It’s been a long and exhausting rehearsal for Sydney Dance Company (SDC)’s Pre Professional Year (PPY) class of 2019. They have just had a complete run-through of the performance that will be premier 11 December at Carriageworks. They will perform three new commissioned works, by Leah Marojevic, Vicki Van Hout and Idan Cohen, as well as an excerpt from Rafael Bonachela’s Lux Tenebris.
This will be a very demanding and diverse program, with a number of costume changes just to increase the challenge! The season runs from the 11-13 December, with both evening and matinee performances on the 13th.
Dance Informa met our PPYers for a final interview at the SDC studios. The dancers were in the studio, in a huddle, which resembled a footy team before the game, getting into the ‘zone’ for the upcoming performances and their final weeks. There were tears and laughter, along with plenty of emotion, as the reality of an unknown future without their peers around them began to settle in.
So what have you been working on this afternoon?
The girls explained that they had their first opportunity to do the full run-through of the four pieces. And Siobhan adds, “After doing a full run-through, we know what it feels like now doing the pieces back to back.”
They had another run-through earlier this week, and they’re excited, as they think it will have a whole other feeling when they actually perform in the theatre, “with costumes and lighting,” Olivia adds. “We’ll get to do another run-through before the performance because it’s really important to be connected to one another and be fully immersed in the work, to be in the right headspace for each piece.”
Tell us about the works.
According to Olivia, “Idan (Cohen’s) piece is quite operatic and dramaturgical. And then Leah’s piece is utopian; it’s all about caring and connectedness to others.”
The girls explain that in contrast, Vicki Van Hout’s piece is dystopian and chaotic in relation to the overarching theme, and they’ll be using her movement language, which comes from a native Australian background, to communicate.
Olivia adds, “We go from organised chaos to the complete opposite. They juxtapose each other.” And then the excerpt from Bonachela’s Lux Tenebris will be very intense, requiring the dancers to pace themselves in terms of energy.”
Any favourite piece ?
Olivia explains that as performers, each piece is unique to them. They talk about how each work demands something new from them with the different styles and energy levels, culminating in another learning experience. Siobhan adds, “We’ve been personally challenged in different ways with each piece, and that has contributed to our individual growth.”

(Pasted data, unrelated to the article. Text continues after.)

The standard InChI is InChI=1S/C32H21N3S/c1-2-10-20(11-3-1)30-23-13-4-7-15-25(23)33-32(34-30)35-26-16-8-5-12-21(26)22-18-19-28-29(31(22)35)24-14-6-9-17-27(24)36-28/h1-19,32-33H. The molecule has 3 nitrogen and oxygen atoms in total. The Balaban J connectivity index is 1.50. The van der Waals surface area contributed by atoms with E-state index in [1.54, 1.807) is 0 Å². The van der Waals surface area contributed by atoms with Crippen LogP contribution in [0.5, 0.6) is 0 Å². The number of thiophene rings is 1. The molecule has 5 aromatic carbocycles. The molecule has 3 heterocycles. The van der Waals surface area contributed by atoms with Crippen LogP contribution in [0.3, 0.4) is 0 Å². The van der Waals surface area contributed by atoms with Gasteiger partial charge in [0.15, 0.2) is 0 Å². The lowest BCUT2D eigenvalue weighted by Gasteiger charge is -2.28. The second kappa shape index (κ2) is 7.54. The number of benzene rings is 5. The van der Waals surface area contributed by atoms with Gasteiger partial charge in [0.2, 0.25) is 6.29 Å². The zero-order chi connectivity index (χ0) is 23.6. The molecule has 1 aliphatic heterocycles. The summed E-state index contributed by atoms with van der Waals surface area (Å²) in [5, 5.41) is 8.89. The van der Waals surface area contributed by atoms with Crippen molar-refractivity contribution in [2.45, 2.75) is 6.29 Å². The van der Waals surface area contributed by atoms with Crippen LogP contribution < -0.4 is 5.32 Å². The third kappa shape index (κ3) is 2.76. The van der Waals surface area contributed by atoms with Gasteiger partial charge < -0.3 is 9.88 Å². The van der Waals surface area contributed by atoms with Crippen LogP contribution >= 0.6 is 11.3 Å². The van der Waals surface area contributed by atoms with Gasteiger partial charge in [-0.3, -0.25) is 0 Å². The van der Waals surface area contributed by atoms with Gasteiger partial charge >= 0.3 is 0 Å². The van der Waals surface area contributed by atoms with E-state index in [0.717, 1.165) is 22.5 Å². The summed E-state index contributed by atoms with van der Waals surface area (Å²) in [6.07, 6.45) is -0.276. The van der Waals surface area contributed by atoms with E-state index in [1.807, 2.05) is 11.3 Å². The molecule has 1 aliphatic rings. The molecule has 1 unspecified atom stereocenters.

And how will you prepare for PPY Revealed 2019 ?
Olivia talks about the importance of a collective energy, “So before each piece, we’ll get together to ensure that everyone is in the same headspace and ready to fully embody what we’re supposed to embody.”
For each of them, the year has been a shared journey with each taking away their own unique perspective, learning from the diverse choreographers and trainers that they have worked with. Olivia adds, “It’s also been interesting to see how a work develops, not just as an individual, but also as a group, to see how the final product has grown on us.”
Can you give us a glimpse of the costumes for each piece?
Idan’s piece is quite theatrical with heavy makeup, and Siobhan thinks the costumes will be decorative and embellished. In contrast, Marojevic’s costumes are casual and comfortable, with a kind of ’80s style.
For Van Hout’s piece, Olivia explains, “We’ll be wearing t-shirts throughout the piece, as it’s quite symbolic, the way we use them. They are used in different ways to contribute to the overall theme, so we’re wearing them and using them as well. And of course Bonachela’s Lux Tenebris will be performed in casual street wear.”
What’s one moment that will stay forever in your memory?
For Siobhan, “It was one yoga class where we all came together in a circle. There were some of the group who needed support, so we sat in a circle and we were using the bhramari (humming bee), breath and everyone had their eyes closed. There was this amazing energy with everyone humming.”
Olivia says, “We did a piece with Omer which was called Monument. We organised a variety of scores, and then we went to a public area which was down the road near the park, and we all started performing in the middle of the footpath, causing a lot of disruption to the public, but it was just so cool. We spread out and took cues from one another to come back in. It was very cool!”
What are your future plans?
Siobhan is looking forward to enjoying Christmas with family coming from Germany who will spend Christmas in Sydney. “I still have no idea, and I feel like I don’t need to decide right now,” she says of her future dance plans.
For Olivia, the future seems to be open and promising. “I’m quite open, but I do want to create my own practice and keep training with contemporary and hip hop and maybe study on the side.” Some of the PPY dancers, including Olivia, will be performing in Stephanie Lake’s Colossus at the Sydney Festival. She will also be preparing her showcase for the House of Sole.
In one word, how would you describe the past year as PPYers?
The past year has been been “authentic” for Siobhan; while for Olivia, it’s been a year that was “limitless, having no boundaries.” Siobhan adds, “I’m so grateful for all the different people who have come through the SDC doors to teach us this year.”
By Elizabeth Ashley of Dance Informa.